Ronald Dworkin was a legal philosopher I first encountered in law school but didn’t fully consider until I was studying with Dr.dworkin Gillman.  His view — especially as laid out in Freedom’s Law and Law’s Empire — that legal principles are more important than legal rules and that judging is a thoroughly interpretive enterprise were hugely influential for my research on judicial values.  Most importantly, I have always appreciated Dworkin’s insistence that the distinction between subjective judicial values and objective legal text — a distinction insisted on by both judicial conservatives and their radical left-wing critics — is a false dichotomy.  Both are actually essential to good judging in a liberal democratic society.

Dallas Willard was my philosophy professor when I was a Ph.D. student at USC, under his guidance I began to question the Dallas_Willardcentral tenets of Critical Theory.  Dr. Willard taught me a lot about Husserl, Heidegger, and the rest of the phenomenological tradition, as well as about Gadamer and hermeneutics.  These philosophical currents gave me a wider and deeper perspective on interpretation and the construction of meaning, both of which are at the center of the social practice of the rule of law.  Above all, though, Dr. Willard taught me that thinking is not merely an ideological practice — it can be a reliable method of finding out the truth about reality, the world, our society, and ourselves.  In particular, his later work on spirituality and epistemology played a significant role in convincing me that modern attempts to separate faith and knowledge are shortsighted at best and dangerous at worst.

Walker Percy, was a novelist, essayist, and a philosopher of language whose writings I first encountered while I was a Ph.D. student searching for both individual and scholarly purpose after becoming disillusioned with Critical Theory.  Percy’s novels —percy especially The Moviegoer, The Last Gentleman, and The Second Coming — all involve the loss of meaning and personhood in the modern and contemporary world that has lost its ability to understand itself.  His philosophical essays about language and society — especially the essays collected in The Message in the Bottle and Signposts in a Strange Land — have been a constant reminder to me that our very thoughts and words are clues to who we really are: wayfarers looking for signs of home.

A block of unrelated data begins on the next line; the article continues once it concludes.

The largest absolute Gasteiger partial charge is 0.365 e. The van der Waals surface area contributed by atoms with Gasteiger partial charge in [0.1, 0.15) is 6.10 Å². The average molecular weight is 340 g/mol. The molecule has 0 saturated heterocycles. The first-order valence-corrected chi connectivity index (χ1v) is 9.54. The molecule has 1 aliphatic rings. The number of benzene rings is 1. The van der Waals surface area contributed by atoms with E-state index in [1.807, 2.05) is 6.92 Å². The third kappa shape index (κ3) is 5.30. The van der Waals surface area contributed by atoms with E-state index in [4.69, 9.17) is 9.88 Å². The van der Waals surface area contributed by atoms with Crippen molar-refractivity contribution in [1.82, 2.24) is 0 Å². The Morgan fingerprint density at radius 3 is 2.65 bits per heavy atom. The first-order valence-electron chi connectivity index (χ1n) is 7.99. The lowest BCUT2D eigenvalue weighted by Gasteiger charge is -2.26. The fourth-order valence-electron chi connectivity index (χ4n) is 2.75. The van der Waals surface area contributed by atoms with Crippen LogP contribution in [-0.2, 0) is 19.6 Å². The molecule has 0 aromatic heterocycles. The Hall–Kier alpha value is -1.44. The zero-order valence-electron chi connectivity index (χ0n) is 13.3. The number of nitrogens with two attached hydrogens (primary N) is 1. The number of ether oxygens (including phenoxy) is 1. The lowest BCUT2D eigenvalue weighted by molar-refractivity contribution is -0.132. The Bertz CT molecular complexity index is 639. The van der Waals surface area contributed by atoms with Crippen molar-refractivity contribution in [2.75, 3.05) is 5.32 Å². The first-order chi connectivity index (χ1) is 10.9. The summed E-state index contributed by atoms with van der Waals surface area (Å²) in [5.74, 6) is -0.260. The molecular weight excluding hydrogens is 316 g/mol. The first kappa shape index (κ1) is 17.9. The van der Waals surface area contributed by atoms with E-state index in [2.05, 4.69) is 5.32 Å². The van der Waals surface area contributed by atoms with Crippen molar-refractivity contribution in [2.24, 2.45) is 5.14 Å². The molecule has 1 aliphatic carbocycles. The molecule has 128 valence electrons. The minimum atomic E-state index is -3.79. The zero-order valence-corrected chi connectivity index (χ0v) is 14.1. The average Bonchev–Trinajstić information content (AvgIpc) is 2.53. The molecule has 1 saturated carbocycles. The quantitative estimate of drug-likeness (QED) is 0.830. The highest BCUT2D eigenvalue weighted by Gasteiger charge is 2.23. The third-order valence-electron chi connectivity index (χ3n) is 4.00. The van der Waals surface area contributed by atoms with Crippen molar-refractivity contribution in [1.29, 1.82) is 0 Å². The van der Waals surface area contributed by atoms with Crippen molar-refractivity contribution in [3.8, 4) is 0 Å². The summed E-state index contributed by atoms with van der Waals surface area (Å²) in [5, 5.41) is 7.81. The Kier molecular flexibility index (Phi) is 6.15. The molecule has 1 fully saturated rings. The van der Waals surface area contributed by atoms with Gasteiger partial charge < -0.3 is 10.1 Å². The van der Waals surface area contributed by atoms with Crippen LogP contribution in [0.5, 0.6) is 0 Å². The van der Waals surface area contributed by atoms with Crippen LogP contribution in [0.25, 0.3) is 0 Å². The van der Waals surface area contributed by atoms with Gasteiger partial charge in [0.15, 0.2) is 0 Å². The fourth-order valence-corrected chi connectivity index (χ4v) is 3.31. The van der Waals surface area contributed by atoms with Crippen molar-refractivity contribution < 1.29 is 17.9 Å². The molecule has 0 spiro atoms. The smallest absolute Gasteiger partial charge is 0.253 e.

Charles Taylor is a social theorist whose work I first encountered in a footnote in an article by my mentor, Dr. Gillman, and in Tayloran essay assigned by Dr. Willard.  As I was writing my first book, Taylor’s theory of the dialogical nature of human personhood and action and his notion of the social imaginary — described in several published essays — provided me with the necessary social diagnostic tools to replace those of Critical Theory.  Later, as I was researching my second book, I found Taylor’s views of secularization and the problems with the modern moral order that accompanies it, which are outlined so well in his book A Secular Age, to be an accurate and persuasive diagnosis of our current situation vis a vis the place of religion and ethics in public life.

Peter Berger is one of those scholars whose ideas influenced me long before I ever read anything he wrote.  The pioneering views he and his coauthor defended in The Social Construction of Reality were very influential for many of the neo-Peter Bergerpragmatists I read with Dr. Gillman as well as for many of the postmodern theorists I had been reading since my undergraduate days. What I have most appreciated in Berger’s later work, though, is his insistence that understanding the social construction of reality does not absolve us of the responsibility to normatively evaluate our views of that reality.  This insistence is nowhere more evident than in Berger’s work on the sociology of religion, including A Rumor of Angels and The Sacred Canopy.  The more I continue to study the intersection of law and religion — as I have since knowing Dr. Willard — the more convinced I am that we cannot separate faith and knowledge — far from being enemies, they are both necessary for understanding the world and our place within it.